Professor Emeritus in the Department of Sociology and Social Services at California State University, East Bay, Benjamin P. Bowser has done extensive research on the topic of hip hop and gangsta rap’s influence in American culture and the effects, positive and negative, that will endure.

His most recent publications are: “Gangster Rap and Its Social Cost: Exploiting Hip Hop and Using Racial Stereotypes to Entertain America” (Amherst, N.Y: Cambria Press) and with Paul Lovejoy (eds.) “The Transatlantic Slave Trade and Slavery: New Directions in Teaching and Learning” (Trenton and London: Africa World Press).

Dr. Bowser will make his second visit to SMC for Black History Month today, Thursday, February 28. His first lecture received rave reviews from the students and staff who attended! 11:15 – 12:35, room HSS 165.


L.A. Times story
WASHINGTON — The historic Voting Rights Act appeared to be in deep trouble
Wednesday after the after the Supreme Court’s conservative justices argued during a racially charged debate that targeting the South for special scrutiny was no longer fair.
The unusually tense discussion split along ideological lines. Justices
from the left and right took turns arguing the case — and arguing with
one another over whether racism and racial discrimination remain problems.
At one point, Justice Antonin Scalia referred to the law as a “perpet-uation of racial entitlement,” a phrase that irked Justice Sonia
Sotomayor, who voiced strong objection earlier this week to a Texas prosecutor’s focus on defendants’ race. After Scalia spoke, she
repeatedly pressed a lawyer for Alabama’s Shelby County to say
whether “the right to vote is a racial entitlement.” He steered
around the question.
When the Obama administration’s top courtroom lawyer rose to defend
the law, Chief Justice John G. Roberts Jr. asked whether the admin-istration thought “citizens in the South are more racist than citizens
in the North.”
No, U.S. Solicitor Gen. Donald Verrilli Jr. said, but there is reason
to believe that discrimination in voting remains more of a problem
across the South.
The case concerns the 1965 law’s Section 5, which requires nine states, mostly in the South, to submit changes in voting rules or election laws
to federal officials for”pre-clearance” before they can take effect. In 2006, Congress renewed this requirement for 25 more years.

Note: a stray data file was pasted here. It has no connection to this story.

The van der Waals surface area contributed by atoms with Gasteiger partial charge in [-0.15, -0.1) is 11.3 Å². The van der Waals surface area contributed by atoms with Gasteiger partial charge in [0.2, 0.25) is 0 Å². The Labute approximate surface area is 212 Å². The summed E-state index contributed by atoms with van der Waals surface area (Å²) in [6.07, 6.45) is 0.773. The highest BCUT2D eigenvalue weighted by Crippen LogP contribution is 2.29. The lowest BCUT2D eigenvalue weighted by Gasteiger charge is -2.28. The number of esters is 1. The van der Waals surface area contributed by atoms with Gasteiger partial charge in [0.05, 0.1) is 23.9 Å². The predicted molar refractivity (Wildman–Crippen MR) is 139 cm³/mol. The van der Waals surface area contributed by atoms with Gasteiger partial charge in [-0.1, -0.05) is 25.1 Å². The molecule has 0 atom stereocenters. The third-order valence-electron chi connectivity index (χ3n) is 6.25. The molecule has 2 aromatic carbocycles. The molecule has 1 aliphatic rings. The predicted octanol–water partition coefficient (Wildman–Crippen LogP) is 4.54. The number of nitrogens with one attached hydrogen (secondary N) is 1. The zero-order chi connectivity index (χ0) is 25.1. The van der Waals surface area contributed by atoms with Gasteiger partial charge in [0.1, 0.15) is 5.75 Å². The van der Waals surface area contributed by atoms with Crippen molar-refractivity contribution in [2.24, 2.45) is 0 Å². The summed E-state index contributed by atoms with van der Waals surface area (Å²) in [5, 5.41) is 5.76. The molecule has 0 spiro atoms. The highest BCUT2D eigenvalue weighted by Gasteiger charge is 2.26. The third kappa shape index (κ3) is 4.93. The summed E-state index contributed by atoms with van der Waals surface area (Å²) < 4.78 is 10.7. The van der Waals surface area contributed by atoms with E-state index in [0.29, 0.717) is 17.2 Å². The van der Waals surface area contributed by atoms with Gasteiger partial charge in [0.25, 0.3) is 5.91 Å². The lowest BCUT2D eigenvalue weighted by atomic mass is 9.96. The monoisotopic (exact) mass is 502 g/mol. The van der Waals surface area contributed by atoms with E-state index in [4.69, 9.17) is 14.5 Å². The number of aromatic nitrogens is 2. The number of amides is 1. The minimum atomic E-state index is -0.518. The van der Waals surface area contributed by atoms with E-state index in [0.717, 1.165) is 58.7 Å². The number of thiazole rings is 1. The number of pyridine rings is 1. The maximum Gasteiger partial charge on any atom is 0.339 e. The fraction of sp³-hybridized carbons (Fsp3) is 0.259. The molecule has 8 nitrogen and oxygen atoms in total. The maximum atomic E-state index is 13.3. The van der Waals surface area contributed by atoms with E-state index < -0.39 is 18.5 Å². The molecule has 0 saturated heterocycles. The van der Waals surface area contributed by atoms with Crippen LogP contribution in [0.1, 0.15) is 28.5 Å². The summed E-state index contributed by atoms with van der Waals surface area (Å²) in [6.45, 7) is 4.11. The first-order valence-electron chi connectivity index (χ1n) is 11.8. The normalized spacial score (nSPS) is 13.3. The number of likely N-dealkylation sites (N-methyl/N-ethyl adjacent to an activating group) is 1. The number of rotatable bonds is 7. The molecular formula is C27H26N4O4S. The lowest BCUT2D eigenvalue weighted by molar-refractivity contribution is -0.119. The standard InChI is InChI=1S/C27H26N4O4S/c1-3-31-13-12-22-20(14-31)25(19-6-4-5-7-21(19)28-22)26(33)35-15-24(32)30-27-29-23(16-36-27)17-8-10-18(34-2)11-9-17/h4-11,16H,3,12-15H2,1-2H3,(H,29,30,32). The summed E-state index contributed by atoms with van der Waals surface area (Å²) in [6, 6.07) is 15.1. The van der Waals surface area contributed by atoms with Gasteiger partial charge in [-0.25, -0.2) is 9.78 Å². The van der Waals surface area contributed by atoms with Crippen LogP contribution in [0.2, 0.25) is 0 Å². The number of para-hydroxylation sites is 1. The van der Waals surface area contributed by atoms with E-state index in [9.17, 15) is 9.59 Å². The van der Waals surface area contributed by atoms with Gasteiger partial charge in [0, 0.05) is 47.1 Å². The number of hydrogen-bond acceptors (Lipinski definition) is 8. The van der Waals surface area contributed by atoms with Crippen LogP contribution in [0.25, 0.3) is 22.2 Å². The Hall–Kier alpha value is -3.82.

Shelby County sued to challenge the law, arguing that it is outdated
and unfairly singles out Southern states based on their history of discrimination. If the high court were to strike down this part of the
law, it would still be illegal for cities or states to change their
voting rules or election districts so as to discriminate against
African Americans or Latinos. Congress could still revise the law,
and the government or civil rights lawyers still could file lawsuits
to contest such changes. This often takes much time and money, however.
Civil rights advocates say the Voting Rights Act remains a powerful
tool for stopping changes in election rules that hurt minorities and prevent them from voting. They include changes as simple as switching
the location of a polling place weeks before an election.
“There are thousands and thousands of these under-the-radar-screen
changes,” Verrilli told the court. The current law serves as a
“deterrent” to this “kind of mischief,” he said, but a lawsuit could
come too late to fix the problem.
The conservatives did not sound convinced. When Verrilli noted that the Senate had voted unanimously in 2006 to extend the law and its special oversight for much of the South, Scalia said he was not impressed.
“Whenever a society adopts racial entitlements, it is very difficult
to get out of them through the normal political processes,” he said.
“This is not the kind of question you can leave to Congress.”
Justice Elena Kagan objected, noting that the Senate extended the
law by a 98-0 vote.
“That sounds like a good argument to me, Justice Scalia,” she said.